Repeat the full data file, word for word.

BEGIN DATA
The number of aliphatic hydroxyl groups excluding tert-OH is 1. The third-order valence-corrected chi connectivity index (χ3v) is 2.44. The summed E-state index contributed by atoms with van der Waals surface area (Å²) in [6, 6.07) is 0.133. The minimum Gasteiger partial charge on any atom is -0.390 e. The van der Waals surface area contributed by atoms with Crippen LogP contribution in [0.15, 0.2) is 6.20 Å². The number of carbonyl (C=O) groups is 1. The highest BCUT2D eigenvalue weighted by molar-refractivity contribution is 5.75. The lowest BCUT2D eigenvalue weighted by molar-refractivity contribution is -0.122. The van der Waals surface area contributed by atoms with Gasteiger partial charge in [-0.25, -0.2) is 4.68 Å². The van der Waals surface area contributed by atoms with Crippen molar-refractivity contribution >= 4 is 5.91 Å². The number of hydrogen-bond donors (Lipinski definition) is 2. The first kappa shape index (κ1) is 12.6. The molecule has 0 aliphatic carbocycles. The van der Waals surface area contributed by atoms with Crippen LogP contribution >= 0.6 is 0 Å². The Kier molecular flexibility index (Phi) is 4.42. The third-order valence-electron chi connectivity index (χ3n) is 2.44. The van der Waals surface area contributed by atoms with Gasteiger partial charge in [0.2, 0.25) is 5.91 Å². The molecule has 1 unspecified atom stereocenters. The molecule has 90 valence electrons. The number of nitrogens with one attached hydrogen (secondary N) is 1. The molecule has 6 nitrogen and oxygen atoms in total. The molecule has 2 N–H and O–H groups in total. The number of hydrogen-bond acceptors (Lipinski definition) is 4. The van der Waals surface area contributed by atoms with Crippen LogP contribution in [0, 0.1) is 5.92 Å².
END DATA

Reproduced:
The number of aliphatic hydroxyl groups excluding tert-OH is 1. The third-order valence-corrected chi connectivity index (χ3v) is 2.44. The summed E-state index contributed by atoms with van der Waals surface area (Å²) in [6, 6.07) is 0.133. The minimum Gasteiger partial charge on any atom is -0.390 e. The van der Waals surface area contributed by atoms with Crippen LogP contribution in [0.15, 0.2) is 6.20 Å². The number of carbonyl (C=O) groups is 1. The highest BCUT2D eigenvalue weighted by molar-refractivity contribution is 5.75. The lowest BCUT2D eigenvalue weighted by molar-refractivity contribution is -0.122. The van der Waals surface area contributed by atoms with Gasteiger partial charge in [-0.25, -0.2) is 4.68 Å². The van der Waals surface area contributed by atoms with Crippen molar-refractivity contribution >= 4 is 5.91 Å². The number of hydrogen-bond donors (Lipinski definition) is 2. The first kappa shape index (κ1) is 12.6. The molecule has 0 aliphatic carbocycles. The van der Waals surface area contributed by atoms with Crippen LogP contribution >= 0.6 is 0 Å². The Kier molecular flexibility index (Phi) is 4.42. The third-order valence-electron chi connectivity index (χ3n) is 2.44. The van der Waals surface area contributed by atoms with Gasteiger partial charge in [0.2, 0.25) is 5.91 Å². The molecule has 1 unspecified atom stereocenters. The molecule has 90 valence electrons. The number of nitrogens with one attached hydrogen (secondary N) is 1. The molecule has 6 nitrogen and oxygen atoms in total. The molecule has 2 N–H and O–H groups in total. The number of hydrogen-bond acceptors (Lipinski definition) is 4. The van der Waals surface area contributed by atoms with Crippen LogP contribution in [0, 0.1) is 5.92 Å².